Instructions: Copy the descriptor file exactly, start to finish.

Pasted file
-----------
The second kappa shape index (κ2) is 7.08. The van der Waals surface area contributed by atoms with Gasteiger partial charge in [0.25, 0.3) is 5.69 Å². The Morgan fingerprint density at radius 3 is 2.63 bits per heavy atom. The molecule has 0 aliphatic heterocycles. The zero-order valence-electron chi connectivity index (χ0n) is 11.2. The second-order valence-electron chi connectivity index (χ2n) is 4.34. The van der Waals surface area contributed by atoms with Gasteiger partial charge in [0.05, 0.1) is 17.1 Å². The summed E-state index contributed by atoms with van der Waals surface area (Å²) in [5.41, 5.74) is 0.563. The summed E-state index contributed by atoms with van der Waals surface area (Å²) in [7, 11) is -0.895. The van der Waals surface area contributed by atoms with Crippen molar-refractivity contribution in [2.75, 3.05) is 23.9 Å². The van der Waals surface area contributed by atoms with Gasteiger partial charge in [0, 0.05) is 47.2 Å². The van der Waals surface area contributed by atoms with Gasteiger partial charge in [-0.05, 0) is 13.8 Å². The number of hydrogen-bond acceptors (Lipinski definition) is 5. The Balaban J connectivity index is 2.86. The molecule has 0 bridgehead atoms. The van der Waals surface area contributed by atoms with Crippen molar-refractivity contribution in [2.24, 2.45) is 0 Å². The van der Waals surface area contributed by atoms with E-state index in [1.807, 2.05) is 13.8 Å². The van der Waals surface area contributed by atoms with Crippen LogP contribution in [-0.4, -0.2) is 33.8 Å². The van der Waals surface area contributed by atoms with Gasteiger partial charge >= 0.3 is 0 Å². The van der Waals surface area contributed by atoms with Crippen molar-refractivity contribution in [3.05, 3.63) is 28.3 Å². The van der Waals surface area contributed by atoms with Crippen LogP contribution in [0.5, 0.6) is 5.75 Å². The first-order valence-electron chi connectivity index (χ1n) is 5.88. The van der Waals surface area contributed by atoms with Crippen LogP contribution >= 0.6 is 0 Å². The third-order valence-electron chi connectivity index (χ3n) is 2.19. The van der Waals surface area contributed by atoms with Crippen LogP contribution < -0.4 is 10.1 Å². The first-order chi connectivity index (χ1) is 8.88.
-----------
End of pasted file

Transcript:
The second kappa shape index (κ2) is 7.08. The van der Waals surface area contributed by atoms with Gasteiger partial charge in [0.25, 0.3) is 5.69 Å². The Morgan fingerprint density at radius 3 is 2.63 bits per heavy atom. The molecule has 0 aliphatic heterocycles. The zero-order valence-electron chi connectivity index (χ0n) is 11.2. The second-order valence-electron chi connectivity index (χ2n) is 4.34. The van der Waals surface area contributed by atoms with Gasteiger partial charge in [0.05, 0.1) is 17.1 Å². The summed E-state index contributed by atoms with van der Waals surface area (Å²) in [5.41, 5.74) is 0.563. The summed E-state index contributed by atoms with van der Waals surface area (Å²) in [7, 11) is -0.895. The van der Waals surface area contributed by atoms with Crippen molar-refractivity contribution in [2.75, 3.05) is 23.9 Å². The van der Waals surface area contributed by atoms with Gasteiger partial charge in [0, 0.05) is 47.2 Å². The van der Waals surface area contributed by atoms with Gasteiger partial charge in [-0.05, 0) is 13.8 Å². The number of hydrogen-bond acceptors (Lipinski definition) is 5. The Balaban J connectivity index is 2.86. The molecule has 0 bridgehead atoms. The van der Waals surface area contributed by atoms with Crippen molar-refractivity contribution in [2.24, 2.45) is 0 Å². The van der Waals surface area contributed by atoms with E-state index in [1.807, 2.05) is 13.8 Å². The van der Waals surface area contributed by atoms with Crippen LogP contribution in [-0.4, -0.2) is 33.8 Å². The van der Waals surface area contributed by atoms with Gasteiger partial charge >= 0.3 is 0 Å². The van der Waals surface area contributed by atoms with Crippen molar-refractivity contribution in [3.05, 3.63) is 28.3 Å². The van der Waals surface area contributed by atoms with Crippen LogP contribution in [0.5, 0.6) is 5.75 Å². The first-order valence-electron chi connectivity index (χ1n) is 5.88. The van der Waals surface area contributed by atoms with Crippen LogP contribution >= 0.6 is 0 Å². The third-order valence-electron chi connectivity index (χ3n) is 2.19. The van der Waals surface area contributed by atoms with Crippen LogP contribution < -0.4 is 10.1 Å². The first-order chi connectivity index (χ1) is 8.88.